Very Heepy Very Purple VII
Released: 2017, Independent
Reviewer: Metal-Rules.com UK Team
Avi Rosenfeld is a name I hadn't heard until this review. A musician hailing from Jerusalem, his promo images are the sort that immediately suggest a Yngwie Malmsteen-esque virtuoso, and a look over his plentiful discography highlights an artist who is certainly prolific if nothing else. This might not be quite up to Senmuth or Bull of Heaven levels of productivity, but Very Heepy Very Purple VII is apparently his fourth album this year, and 33rd overall. Hell, in the time it's taken me to experience this album and write up a review it looks like album 34 is already out.
This sort of production speed instantly makes you worry about quality: If someone is making this much music, surely it can't be very good? The honest answer is yes and no. Truly, for how much music Mr. Rosenfeld makes, this isn't bad. I've certainly heard worse albums that took longer to make.
Avi Rosenfeld lists influences like Uriah Heep, Rainbow and Deep Purple (the album title itself even references two of those, though I admit it took me a little while to catch that), and I can definitely hear it. Those artists come to mind for anyone familiar with them even without reading it. It's that kind of classic metal/heavy rock with lashings of cheese, with the Hammond organ/keyboard effects in particular adding a lovely Deep Purple vibe. The vocalists also vary from track to track, and while they're all going for a similar classic rock feel, it does give the album as a whole a bit more flavour.
But above all else what is consistent about this album is that it's both ambitious and passionate. Very Heepy Very Purple VII is a love letter to those classic bands which Avi clearly enjoys so much, and it's immediately recognisable as such. He knows his way around his guitar and knows these influences well enough to emulate them with at least some degree of success. It's very cheesy, and put together amateurishly, but there's also a certain charm stemming from that loud-and-clear love for this kind of music. The good intentions are there, even if it still sounds like a tribute.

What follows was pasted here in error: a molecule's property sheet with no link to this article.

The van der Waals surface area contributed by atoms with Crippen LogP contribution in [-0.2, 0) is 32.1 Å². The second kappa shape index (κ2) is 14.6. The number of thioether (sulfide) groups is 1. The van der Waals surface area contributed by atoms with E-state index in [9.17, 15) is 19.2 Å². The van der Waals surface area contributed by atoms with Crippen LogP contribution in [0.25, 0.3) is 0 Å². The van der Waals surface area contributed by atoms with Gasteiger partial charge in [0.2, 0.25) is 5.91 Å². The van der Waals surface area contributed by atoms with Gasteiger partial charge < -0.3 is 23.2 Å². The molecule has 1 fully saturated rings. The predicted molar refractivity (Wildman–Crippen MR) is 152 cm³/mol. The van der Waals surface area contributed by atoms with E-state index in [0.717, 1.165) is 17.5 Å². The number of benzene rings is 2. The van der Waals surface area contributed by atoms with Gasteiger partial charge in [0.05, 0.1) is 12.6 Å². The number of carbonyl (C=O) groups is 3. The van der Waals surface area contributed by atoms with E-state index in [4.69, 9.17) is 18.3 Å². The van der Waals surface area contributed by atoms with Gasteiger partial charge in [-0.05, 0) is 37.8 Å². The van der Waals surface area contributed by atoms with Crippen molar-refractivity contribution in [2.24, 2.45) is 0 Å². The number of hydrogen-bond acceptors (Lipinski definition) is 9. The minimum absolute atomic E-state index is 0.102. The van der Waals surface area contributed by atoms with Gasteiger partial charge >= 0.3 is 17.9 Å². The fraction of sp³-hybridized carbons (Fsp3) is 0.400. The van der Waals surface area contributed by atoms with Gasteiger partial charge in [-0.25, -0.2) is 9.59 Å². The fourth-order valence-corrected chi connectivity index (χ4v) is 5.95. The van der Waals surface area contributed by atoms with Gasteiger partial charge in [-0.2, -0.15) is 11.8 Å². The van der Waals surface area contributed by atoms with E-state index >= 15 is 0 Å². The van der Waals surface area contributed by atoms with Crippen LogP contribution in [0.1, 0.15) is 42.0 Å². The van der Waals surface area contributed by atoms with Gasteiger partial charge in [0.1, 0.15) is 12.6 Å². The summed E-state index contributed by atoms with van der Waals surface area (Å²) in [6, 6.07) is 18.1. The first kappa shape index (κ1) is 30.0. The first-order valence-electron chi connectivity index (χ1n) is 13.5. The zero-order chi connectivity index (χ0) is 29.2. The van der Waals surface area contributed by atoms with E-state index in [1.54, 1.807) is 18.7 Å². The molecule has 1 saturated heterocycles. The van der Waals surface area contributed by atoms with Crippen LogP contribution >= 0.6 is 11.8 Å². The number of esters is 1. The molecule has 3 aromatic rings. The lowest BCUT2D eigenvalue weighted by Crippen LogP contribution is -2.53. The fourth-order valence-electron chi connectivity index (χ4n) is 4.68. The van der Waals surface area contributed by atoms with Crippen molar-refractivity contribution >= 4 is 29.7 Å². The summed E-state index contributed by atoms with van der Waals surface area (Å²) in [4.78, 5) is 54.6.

Of course, boundless enthusiasm is endearing, but will only carry you so far. Sooner or later the novelty value wears off and you need to back it up with good song-writing, and in this regard the album can be somewhat mixed. The opening riffing in "Rock in Heaven" is so odd I'm not entirely sure if it's deliberate or a botched take, and while the vocalist in that song is doing his damnedest at a Dio impersonation, it doesn't quite come out as grand as he wants it to, held back by poor mixing of those vocals into the rest of it. "Walls of Castle Black" is a solid opener, even if for some reason it mentions figure skating. It's hard not to laugh at "Evil Clown" with its mix of supremely silly lyrics, constantly tweedling Hammond organ and waltz-like riffing. I swear in the middle of it I was seeing images of Dwarves dancing around a tiny Stonehenge...
"Layla's Lover" is the only one I'd say is outright terrible. None of it justifies the epicness with which the vocalist yells "Laaaaaylaaa!" over and over and over again. It goes nowhere, just wiffles along never doing a damn thing except embarrassing itself, like an awkward parent on a dance floor.
It's possible that taking more time over making this music might also produce something of higher quality, but I'm also aware this comes from a place in the world I'm not so familiar with (certainly in terms of this kind of music), so maybe there's just a different approach here. But for how quickly it has been put out, it's really not half bad. There are some unexpected choices, but not necessarily unpleasant ones if you have a stomach for cheesy fun.
For all its faults and thrills alike, Very Heepy Very Purple VII remains a decidedly acquired taste. Some will enjoy it thoroughly, others will fall about laughing. I'd say give a song or two a try: it may well be that the Hammond organ, over-the-top delivery and quirky production will do nothing for you. But there's also a chance you'll find yourself nodding along and having a good time, and that the honest charm will appeal above and beyond the more clumsy aspects on show here.